A project like this would receive additional assessment points as it responds to one of the program's national priorities. See Section 4 Assessment Criteria for more information.

Example #2 (Youth with Disabilities)

A not-for-profit organization that runs a summer camp for disabled youth is looking to hire camp counselors.

The counselors will plan and lead daily activities for campers and provide various supports to campers based on the individual needs of the youth. The counselors will be under the direct supervision of senior camp leaders on a daily basis. Supervision will include comprehensive health and safety training in advance of the camp session, as well as regular daily meetings to discuss concerns or issues. Each youth hired will also receive one-on-one mentoring throughout the summer.

A project like this would receive additional assessment points as it responds to one of the program's national priorities. See Section 4 Assessment Criteria for more information.

Example #3 (Official Language Minority Community)

A francophone organization seeks to hire three francophone youth to provide guide services to tourists in the city’s French quarter. The community is predominately English speaking. These services will support a number of francophone non-for-profit museums and historical sites.

The various sites will be able to continue operating and offer guided tours throughout the day to tourists and school field-trips. This will enable the community to maintain its linguistic French vitality. Outcomes for the youth will include the ability to work in their French language and to support their francophone community.

A project like this would receive additional assessment points as it responds to one of the program’s national priorities.

For information on determining whether you are an Official Language Minority Community, see Section 4 Assessment Criteria. A list of communities is available online.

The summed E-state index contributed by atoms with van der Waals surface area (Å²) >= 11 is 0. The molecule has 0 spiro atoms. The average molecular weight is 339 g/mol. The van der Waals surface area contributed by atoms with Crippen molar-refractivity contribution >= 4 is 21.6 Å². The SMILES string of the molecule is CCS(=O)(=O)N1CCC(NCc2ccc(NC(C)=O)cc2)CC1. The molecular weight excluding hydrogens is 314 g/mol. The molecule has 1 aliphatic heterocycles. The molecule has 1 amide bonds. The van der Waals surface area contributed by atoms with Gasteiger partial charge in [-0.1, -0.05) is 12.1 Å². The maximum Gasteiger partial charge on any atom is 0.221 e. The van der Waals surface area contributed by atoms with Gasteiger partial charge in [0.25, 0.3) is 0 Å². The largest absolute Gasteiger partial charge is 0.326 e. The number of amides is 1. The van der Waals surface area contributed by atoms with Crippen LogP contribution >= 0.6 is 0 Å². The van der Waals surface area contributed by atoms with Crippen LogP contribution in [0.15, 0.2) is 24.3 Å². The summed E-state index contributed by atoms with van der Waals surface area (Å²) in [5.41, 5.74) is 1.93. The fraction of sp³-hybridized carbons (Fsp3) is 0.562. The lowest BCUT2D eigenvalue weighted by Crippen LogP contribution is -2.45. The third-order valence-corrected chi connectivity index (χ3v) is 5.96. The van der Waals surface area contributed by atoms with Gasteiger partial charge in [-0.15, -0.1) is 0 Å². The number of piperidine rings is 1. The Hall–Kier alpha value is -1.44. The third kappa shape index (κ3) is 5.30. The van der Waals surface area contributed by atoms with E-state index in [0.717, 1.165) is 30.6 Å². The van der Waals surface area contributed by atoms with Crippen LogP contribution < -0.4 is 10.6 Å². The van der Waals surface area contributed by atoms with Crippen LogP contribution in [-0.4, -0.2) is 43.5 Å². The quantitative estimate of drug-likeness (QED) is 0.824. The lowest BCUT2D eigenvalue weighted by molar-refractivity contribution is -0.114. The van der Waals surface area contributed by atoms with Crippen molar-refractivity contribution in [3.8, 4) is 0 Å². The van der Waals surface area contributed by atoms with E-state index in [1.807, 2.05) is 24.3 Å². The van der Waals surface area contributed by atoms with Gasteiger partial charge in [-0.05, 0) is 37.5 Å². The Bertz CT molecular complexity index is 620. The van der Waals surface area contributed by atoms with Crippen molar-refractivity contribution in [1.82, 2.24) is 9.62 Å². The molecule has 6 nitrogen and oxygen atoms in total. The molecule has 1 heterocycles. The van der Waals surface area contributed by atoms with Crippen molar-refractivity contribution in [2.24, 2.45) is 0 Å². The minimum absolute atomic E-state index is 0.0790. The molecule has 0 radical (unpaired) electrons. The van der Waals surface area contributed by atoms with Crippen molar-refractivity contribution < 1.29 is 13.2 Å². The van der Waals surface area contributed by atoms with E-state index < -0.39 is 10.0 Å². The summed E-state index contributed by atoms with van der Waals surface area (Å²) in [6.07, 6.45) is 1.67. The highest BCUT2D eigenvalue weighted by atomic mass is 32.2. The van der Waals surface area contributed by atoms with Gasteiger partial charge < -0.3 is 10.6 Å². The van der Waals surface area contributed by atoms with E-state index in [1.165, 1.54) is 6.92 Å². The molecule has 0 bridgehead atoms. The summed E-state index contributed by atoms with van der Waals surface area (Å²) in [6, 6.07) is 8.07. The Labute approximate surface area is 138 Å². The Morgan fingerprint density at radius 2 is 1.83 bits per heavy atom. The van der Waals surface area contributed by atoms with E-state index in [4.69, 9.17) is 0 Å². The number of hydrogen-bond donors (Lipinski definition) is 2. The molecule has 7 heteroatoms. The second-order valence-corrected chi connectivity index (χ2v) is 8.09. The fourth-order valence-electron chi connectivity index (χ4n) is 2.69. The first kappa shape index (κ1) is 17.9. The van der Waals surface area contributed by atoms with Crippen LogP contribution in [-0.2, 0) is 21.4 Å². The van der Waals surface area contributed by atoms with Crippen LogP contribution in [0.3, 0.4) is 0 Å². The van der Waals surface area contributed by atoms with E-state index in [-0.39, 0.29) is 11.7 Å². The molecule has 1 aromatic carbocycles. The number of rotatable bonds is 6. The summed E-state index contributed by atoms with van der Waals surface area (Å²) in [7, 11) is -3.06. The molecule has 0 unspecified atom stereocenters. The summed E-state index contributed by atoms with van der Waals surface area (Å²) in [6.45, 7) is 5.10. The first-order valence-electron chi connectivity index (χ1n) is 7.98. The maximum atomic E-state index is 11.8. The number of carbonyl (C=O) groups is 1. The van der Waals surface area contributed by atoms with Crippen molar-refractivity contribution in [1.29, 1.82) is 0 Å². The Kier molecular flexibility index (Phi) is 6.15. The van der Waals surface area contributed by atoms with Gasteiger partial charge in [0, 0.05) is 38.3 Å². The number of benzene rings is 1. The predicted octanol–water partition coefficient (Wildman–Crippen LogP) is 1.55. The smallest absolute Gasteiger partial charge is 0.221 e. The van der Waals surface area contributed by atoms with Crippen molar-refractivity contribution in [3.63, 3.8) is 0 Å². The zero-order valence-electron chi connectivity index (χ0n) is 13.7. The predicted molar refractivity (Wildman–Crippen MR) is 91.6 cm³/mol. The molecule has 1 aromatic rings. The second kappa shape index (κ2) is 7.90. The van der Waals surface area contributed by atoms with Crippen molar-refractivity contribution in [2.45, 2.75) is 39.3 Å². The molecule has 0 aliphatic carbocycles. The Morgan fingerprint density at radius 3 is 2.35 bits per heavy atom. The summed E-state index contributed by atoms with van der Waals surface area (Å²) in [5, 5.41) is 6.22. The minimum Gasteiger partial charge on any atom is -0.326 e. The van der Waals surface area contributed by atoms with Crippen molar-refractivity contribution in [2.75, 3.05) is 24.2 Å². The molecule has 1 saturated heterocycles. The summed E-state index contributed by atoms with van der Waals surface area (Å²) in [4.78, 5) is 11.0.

Example #4 (Environmental Conservation)

An organization that develops clean air technology seeks to hire a youth to support ongoing research and development activities.

The organization intends to hire a youth studying environmental engineering to work as an assistant to an experienced engineer. The youth will support research and testing activities, and the experienced engineer will provide mentoring to support the youth's career and skills development.

A project like this would receive additional assessment points as it responds to one of the program's national priorities. See Section 4 Assessment Criteria for more information.

Example #5 (Small Business)

A small, private tech company seeks to hire a female youth to help develop new, innovative apps in their research and development section.

The youth will work among a team of professionals in the technology sector. Outcomes for the youth will be to gain experience in a professional office setting and to work as part of a team in developing innovative technology tools. This career-related experience may lead the youth to pursue an education in this field.

A project like this would receive additional assessment points as it responds to one of the program's national priorities. See Section 4 Assessment Criteria for more information.